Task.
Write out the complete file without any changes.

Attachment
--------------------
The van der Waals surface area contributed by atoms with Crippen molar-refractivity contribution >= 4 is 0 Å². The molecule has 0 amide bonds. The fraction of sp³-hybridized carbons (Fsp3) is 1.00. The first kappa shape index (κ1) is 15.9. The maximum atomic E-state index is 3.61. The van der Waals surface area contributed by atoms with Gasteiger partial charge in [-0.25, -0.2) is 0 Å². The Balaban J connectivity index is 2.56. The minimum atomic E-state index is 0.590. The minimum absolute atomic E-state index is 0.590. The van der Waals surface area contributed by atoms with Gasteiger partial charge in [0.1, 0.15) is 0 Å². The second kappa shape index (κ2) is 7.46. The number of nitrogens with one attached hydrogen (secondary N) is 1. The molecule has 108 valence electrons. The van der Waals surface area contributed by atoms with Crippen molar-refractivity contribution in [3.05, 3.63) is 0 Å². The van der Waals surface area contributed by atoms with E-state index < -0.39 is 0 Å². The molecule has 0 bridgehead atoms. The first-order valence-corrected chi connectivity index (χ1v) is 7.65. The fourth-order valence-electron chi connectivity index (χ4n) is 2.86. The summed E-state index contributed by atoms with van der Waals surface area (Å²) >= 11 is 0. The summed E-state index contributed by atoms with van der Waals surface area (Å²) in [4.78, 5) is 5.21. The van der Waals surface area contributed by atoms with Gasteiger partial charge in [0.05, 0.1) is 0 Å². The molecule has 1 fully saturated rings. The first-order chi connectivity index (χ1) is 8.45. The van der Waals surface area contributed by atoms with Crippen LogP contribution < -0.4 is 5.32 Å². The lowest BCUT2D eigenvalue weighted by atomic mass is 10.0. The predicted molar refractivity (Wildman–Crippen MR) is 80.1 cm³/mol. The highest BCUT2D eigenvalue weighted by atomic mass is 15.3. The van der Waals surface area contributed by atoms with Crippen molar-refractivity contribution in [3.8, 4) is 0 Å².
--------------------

The van der Waals surface area contributed by atoms with Crippen molar-refractivity contribution >= 4 is 0 Å². The molecule has 0 amide bonds. The fraction of sp³-hybridized carbons (Fsp3) is 1.00. The first kappa shape index (κ1) is 15.9. The maximum atomic E-state index is 3.61. The van der Waals surface area contributed by atoms with Gasteiger partial charge in [-0.25, -0.2) is 0 Å². The Balaban J connectivity index is 2.56. The minimum atomic E-state index is 0.590. The minimum absolute atomic E-state index is 0.590. The van der Waals surface area contributed by atoms with Gasteiger partial charge in [0.1, 0.15) is 0 Å². The second kappa shape index (κ2) is 7.46. The number of nitrogens with one attached hydrogen (secondary N) is 1. The molecule has 108 valence electrons. The van der Waals surface area contributed by atoms with Crippen molar-refractivity contribution in [3.05, 3.63) is 0 Å². The van der Waals surface area contributed by atoms with E-state index < -0.39 is 0 Å². The molecule has 0 bridgehead atoms. The first-order valence-corrected chi connectivity index (χ1v) is 7.65. The fourth-order valence-electron chi connectivity index (χ4n) is 2.86. The summed E-state index contributed by atoms with van der Waals surface area (Å²) >= 11 is 0. The summed E-state index contributed by atoms with van der Waals surface area (Å²) in [4.78, 5) is 5.21. The van der Waals surface area contributed by atoms with Gasteiger partial charge in [0.05, 0.1) is 0 Å². The molecule has 1 fully saturated rings. The first-order chi connectivity index (χ1) is 8.45. The van der Waals surface area contributed by atoms with Crippen LogP contribution < -0.4 is 5.32 Å². The lowest BCUT2D eigenvalue weighted by atomic mass is 10.0. The predicted molar refractivity (Wildman–Crippen MR) is 80.1 cm³/mol. The highest BCUT2D eigenvalue weighted by atomic mass is 15.3. The van der Waals surface area contributed by atoms with Crippen molar-refractivity contribution in [3.8, 4) is 0 Å².